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News Release

December 7, 2012


Eisai Co., Ltd. (Headquarters: Tokyo, President & CEO: Haruo Naito, “Eisai”) announced today that the results of a Phase III study (Study 301) of Halaven® (eribulin mesylate) versus capecitabine in locally advanced or metastatic breast cancer were presented at the 2012 CTRC-AACR San Antonio Breast Cancer Symposium (SABCS) in the United States. The head-to-head study compared anticancer agents Halaven and capecitabine in patients with locally advanced or metastatic breast cancer who had received prior treatment that included an anthracycline and a taxane.

The multicenter, randomized, open-label study compared Halaven versus capecitabine in 1,102 patients with locally advanced or metastatic breast cancer in which prior treatment with anthracyclines and taxanes had been unsuccessful, with the majority of these patients receiving study treatment as their 1st- or 2nd-line chemotherapeutic regimen for metastatic disease. The co-primary endpoints of the study were overall survival (OS) and progression-free survival (PFS).

Results from the study demonstrated a trend that favored improved OS with Halaven compared with capecitabine, although the improvement was not statistically significant. Patients treated with Halaven had a median OS of 15.9 months versus 14.5 months with capecitabine (HR 0.879; 95% CI: 0.770-1.003; p=0.056). No difference was observed in the median PFS of the two groups in an independent review, with 4.1 and 4.2 months for Halaven and capecitabine respectively (HR 1.079; 95% CI: 0.932-1.250; p=0.305).

The study carried out a series of exploratory analyses, including one analysis based on the expression status of human epidermal growth factor receptors (HER2s), which was a pre-specified stratification factor in the study protocol, and other analyses based on hormone receptor expression status, which were not pre-specified stratification factors in the study. These analyses showed that in a subset of HER2-negative patients (n=755), the median OS was 15.9 months for Halaven and 13.5 months for capecitabine (HR 0.838; 95% CI: 0.715-0.983; nominal p=0.030). Furthermore, in triple negative breast cancer patients (n=284), a group with extremely high unmet medical needs in which the disease is HER2-negative, estrogen receptor-negative and progesterone receptor-negative, the median OS was 14.4 months for Halaven and 9.4 months for capecitabine (HR 0.702; 95% CI: 0.545-0.906; nominal p=0.006).

In regard to safety, adverse events (AEs) were consistent with the known side-effect profiles of both drugs. The most common AEs (events with an incidence rate of at least 20%) for Halaven and capecitabine were, respectively, neutropenia (54.2% vs. 15.9%), hand-foot syndrome (0.2% vs. 45.1%), alopecia (34.6% vs. 4.0%), leukopenia (31.4% vs. 10.4%), diarrhea (14.3 vs. 28.8%), and nausea (22.2% vs. 24.4%).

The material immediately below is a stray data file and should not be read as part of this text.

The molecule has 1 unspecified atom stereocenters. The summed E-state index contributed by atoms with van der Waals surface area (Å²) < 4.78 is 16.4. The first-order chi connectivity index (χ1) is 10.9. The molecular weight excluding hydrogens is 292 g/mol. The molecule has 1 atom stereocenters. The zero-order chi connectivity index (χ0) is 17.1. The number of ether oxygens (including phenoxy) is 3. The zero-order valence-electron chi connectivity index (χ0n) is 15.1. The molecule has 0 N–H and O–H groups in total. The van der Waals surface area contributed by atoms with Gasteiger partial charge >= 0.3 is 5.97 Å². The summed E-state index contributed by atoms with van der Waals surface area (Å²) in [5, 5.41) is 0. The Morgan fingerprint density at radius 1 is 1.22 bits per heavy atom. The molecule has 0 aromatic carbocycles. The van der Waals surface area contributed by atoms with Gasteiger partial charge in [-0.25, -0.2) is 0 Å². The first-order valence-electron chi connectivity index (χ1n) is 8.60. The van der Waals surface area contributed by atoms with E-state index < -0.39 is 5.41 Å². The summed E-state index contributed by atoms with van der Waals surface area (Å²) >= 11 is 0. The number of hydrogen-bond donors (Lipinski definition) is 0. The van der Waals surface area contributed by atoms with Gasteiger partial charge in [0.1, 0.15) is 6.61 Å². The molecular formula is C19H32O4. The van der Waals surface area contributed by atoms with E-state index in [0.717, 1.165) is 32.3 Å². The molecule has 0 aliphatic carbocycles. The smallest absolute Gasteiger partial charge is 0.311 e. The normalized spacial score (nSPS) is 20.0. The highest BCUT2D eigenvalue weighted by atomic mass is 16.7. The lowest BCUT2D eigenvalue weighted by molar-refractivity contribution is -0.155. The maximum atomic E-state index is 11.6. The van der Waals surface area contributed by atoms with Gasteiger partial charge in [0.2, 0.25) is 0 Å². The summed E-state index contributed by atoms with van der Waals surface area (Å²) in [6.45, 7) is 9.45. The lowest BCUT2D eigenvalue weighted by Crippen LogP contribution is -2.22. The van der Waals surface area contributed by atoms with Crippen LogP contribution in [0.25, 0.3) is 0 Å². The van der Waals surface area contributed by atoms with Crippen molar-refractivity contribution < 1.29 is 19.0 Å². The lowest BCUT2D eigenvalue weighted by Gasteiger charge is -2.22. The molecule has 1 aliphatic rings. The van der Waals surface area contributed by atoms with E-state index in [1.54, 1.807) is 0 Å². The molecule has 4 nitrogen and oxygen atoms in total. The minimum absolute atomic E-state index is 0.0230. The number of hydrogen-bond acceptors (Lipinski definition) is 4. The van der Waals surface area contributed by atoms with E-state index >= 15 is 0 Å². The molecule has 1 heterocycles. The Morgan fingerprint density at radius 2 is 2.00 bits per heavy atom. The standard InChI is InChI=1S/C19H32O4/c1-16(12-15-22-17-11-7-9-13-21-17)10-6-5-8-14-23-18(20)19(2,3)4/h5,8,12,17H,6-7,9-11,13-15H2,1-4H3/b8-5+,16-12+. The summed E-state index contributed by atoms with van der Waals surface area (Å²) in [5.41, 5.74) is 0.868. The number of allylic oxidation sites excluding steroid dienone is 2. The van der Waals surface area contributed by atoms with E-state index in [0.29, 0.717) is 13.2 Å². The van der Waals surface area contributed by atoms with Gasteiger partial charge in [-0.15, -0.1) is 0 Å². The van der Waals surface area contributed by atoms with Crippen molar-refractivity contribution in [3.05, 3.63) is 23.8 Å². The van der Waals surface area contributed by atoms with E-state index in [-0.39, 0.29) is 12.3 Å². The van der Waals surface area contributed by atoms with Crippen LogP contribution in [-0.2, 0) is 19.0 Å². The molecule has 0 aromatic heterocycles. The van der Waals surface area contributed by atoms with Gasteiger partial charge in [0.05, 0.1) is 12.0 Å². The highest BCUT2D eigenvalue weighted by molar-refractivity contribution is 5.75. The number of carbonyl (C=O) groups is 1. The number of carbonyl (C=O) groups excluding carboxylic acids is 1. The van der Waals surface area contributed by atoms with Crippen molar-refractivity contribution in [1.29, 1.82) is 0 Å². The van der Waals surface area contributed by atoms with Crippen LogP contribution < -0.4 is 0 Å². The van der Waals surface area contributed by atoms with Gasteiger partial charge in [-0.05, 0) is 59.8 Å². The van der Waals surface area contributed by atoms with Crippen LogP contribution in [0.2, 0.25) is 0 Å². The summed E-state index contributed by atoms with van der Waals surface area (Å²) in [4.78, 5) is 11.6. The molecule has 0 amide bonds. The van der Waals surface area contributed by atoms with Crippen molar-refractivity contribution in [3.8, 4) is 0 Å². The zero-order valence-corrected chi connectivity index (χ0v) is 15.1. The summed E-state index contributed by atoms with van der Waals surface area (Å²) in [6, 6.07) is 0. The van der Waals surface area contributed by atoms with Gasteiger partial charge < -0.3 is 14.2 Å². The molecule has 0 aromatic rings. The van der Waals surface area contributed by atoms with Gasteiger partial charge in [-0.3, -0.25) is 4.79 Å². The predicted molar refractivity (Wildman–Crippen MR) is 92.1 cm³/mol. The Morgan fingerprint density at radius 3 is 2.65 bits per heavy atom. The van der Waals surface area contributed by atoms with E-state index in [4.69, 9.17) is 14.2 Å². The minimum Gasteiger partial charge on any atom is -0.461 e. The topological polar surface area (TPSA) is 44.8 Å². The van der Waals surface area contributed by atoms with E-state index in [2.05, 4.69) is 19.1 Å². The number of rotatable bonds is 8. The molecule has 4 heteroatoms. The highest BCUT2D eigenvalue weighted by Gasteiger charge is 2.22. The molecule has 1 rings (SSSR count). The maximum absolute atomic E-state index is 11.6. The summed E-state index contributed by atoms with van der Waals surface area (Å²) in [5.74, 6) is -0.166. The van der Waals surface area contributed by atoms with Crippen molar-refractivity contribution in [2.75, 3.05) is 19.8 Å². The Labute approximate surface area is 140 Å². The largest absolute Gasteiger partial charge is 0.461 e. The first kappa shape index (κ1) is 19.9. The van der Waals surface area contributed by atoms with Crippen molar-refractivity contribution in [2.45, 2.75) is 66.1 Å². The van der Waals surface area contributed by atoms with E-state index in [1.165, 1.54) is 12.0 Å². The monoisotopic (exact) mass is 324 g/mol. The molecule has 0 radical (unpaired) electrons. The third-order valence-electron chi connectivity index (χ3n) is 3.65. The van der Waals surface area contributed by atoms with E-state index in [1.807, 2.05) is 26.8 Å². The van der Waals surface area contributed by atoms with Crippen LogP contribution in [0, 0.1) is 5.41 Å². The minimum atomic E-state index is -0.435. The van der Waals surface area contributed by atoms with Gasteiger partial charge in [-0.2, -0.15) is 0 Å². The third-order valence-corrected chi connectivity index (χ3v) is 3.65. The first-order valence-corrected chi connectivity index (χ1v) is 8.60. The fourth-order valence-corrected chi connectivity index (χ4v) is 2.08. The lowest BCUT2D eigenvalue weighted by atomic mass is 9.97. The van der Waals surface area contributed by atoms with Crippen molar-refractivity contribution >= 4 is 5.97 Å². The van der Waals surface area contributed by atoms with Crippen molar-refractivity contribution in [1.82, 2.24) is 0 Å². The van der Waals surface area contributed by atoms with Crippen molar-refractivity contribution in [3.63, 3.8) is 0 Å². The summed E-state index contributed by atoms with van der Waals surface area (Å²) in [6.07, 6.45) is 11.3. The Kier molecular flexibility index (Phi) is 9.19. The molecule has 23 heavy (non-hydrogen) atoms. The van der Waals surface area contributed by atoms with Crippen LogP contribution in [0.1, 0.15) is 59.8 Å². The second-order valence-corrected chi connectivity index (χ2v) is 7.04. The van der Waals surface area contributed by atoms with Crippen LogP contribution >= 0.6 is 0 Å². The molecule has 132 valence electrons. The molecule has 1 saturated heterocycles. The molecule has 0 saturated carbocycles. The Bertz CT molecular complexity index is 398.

The trial studied Halaven versus capecitabine, which is currently approved in Europe and the United States as an earlier-stage breast cancer therapy than Halaven. While Halaven did not statistically meet either co-primary endpoint, the data do demonstrate a trend that favored improved OS with Halaven compared with capecitabine as well as a clinically meaningful improvement in OS for Halaven in certain patient groups, such as patients with HER2-negative or triple-negative disease and further work should be undertaken.

Although advances are being made in the treatment of breast cancer each year in line with the development of new anticancer agents, the unmet medical needs of locally advanced or metastatic breast cancer patients continue to remain high. Halaven is currently approved for the treatment of breast cancer in 42 countries worldwide, including Japan, the United States, European Union (EU) member states and Singapore. Eisai remains committed to generating scientific evidence aimed at maximizing the value of Halaven as it seeks to make further contributions to address the diversified needs of, and increase the benefits provided to, cancer patients and their families as well as healthcare providers.

[ Please refer to the following notes for further information on Halaven and Study 301 (design summary and exploratory analysis results). ]